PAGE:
Advertising Watchdog Bans Hyundai and Toyota EV Ads in UK & Ireland

The UK’s advertising watchdog has banned Toyota and Hyundai’s advertising campaigns for exaggerating the speed at which electric cars can be charged and deceiving consumers about the accessibility of rapid-charging stations throughout the UK and Ireland.

Toyota ran a marketing campaign for its bZ4X model with the text “making electric easy” claiming the vehicle could be charged to 80% in about 30 minutes using a 150kW fast-charging system. Toyota said drivers could “easily find rapid-charging points in a number of public locations”, especially in areas where “drivers were most likely to need them”, such as main travel points on motorways and large arterial roads.

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On the other hand, Hyundai ran a similar campaign featuring footballers from the Premier League club Chelsea, which the South Korean car manufacturer sponsors promoting its Ioniq 5 model electric car. The campaign claimed the vehicle could be charged from 10% to 80% in 18 minutes using a 350kW charger.

The Advertising Standards Authority received complaints questioning if the charging times, which both businesses acknowledged were accomplished under ideal production settings, were feasible in the real world. The assertions regarding the availability of rapid-charging stations around the UK, which would alter the chance that consumers would reach the specified charging time, were also criticized.

In the ad campaign, Toyota did not show the precise locations of rapid 150kW chargers but showed that overall there were 419 charging points at 134 locations across the UK. However, there were just 7 in Scotland, 2 in Wales, and none in Northern Ireland. Similarly, Hyundai showed that there were 37 ultra-fast 350kW charging locations in Great Britain, 6 in the Republic of Ireland, “limited numbers” in Wales and Scotland, and none in Northern Ireland.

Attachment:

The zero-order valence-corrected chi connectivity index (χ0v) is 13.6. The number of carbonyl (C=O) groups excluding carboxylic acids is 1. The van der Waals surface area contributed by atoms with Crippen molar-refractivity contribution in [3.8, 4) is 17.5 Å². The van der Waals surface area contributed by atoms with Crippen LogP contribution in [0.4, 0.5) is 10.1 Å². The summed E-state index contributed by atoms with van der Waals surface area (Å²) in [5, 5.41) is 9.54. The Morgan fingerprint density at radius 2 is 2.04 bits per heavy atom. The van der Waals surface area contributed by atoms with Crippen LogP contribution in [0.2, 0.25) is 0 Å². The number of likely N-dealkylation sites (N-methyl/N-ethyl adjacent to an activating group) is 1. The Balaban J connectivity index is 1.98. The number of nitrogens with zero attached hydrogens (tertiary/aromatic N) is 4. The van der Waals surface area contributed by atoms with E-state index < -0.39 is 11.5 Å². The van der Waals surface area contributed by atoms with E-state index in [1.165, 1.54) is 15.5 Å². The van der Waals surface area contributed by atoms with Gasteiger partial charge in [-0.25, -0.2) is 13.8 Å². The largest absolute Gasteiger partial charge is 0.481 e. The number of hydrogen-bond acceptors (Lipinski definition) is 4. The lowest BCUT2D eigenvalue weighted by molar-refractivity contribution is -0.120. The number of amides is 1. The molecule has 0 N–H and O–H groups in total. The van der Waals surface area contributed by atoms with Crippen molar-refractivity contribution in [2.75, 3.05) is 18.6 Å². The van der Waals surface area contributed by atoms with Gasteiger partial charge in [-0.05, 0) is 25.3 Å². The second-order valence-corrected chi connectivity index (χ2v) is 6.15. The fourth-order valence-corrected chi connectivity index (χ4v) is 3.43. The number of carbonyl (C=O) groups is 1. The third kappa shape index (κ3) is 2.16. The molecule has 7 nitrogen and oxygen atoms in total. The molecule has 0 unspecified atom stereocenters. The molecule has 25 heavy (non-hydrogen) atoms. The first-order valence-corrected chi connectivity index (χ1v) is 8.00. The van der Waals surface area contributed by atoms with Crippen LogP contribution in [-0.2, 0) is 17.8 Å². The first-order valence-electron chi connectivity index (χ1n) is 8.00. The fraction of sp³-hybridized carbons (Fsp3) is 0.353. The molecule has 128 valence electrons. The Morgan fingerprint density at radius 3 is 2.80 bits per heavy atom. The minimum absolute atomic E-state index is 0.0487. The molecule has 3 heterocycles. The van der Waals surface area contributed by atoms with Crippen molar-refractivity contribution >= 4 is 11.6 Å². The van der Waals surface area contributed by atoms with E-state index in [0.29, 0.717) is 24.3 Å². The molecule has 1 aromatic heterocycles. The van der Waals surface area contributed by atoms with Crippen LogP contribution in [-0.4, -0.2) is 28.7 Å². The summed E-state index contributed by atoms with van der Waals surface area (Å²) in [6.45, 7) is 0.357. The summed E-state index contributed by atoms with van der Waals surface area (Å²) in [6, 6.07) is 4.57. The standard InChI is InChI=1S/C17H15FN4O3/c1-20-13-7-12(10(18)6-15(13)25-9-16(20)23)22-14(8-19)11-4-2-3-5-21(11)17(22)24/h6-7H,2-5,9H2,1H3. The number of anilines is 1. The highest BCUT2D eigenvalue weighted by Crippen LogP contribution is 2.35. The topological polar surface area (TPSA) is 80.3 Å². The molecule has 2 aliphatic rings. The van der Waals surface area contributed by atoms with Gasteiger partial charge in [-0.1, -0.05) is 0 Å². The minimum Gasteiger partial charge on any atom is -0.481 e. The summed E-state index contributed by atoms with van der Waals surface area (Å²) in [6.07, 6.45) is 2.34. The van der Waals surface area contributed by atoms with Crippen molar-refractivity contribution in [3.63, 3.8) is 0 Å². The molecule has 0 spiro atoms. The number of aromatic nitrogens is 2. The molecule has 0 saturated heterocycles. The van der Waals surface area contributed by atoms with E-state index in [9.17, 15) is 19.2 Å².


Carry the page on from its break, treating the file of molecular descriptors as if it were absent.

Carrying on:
hyundai ioniq5

Hyundai and Toyota stated that their claims were accurate because it was not likely that drivers would require rapid-charging stations for shorter trips and could instead utilize the slower charging stations that are more commonly available, with many people using points installed at home. However, the ASA objected & said the manufacturers had given the impression it was “relatively straightforward” to access rapid-charging points across the UK.

While banning the ad campaigns, ASA told Toyota and Hyundai not to mislead consumers about battery charging times in the future. The ASA ruling stated:

“We concluded that because the ads omitted material information about the factors that could significantly affect the advertised charging time and the limitations in relation to availability … the claims had not been substantiated and were misleading.”

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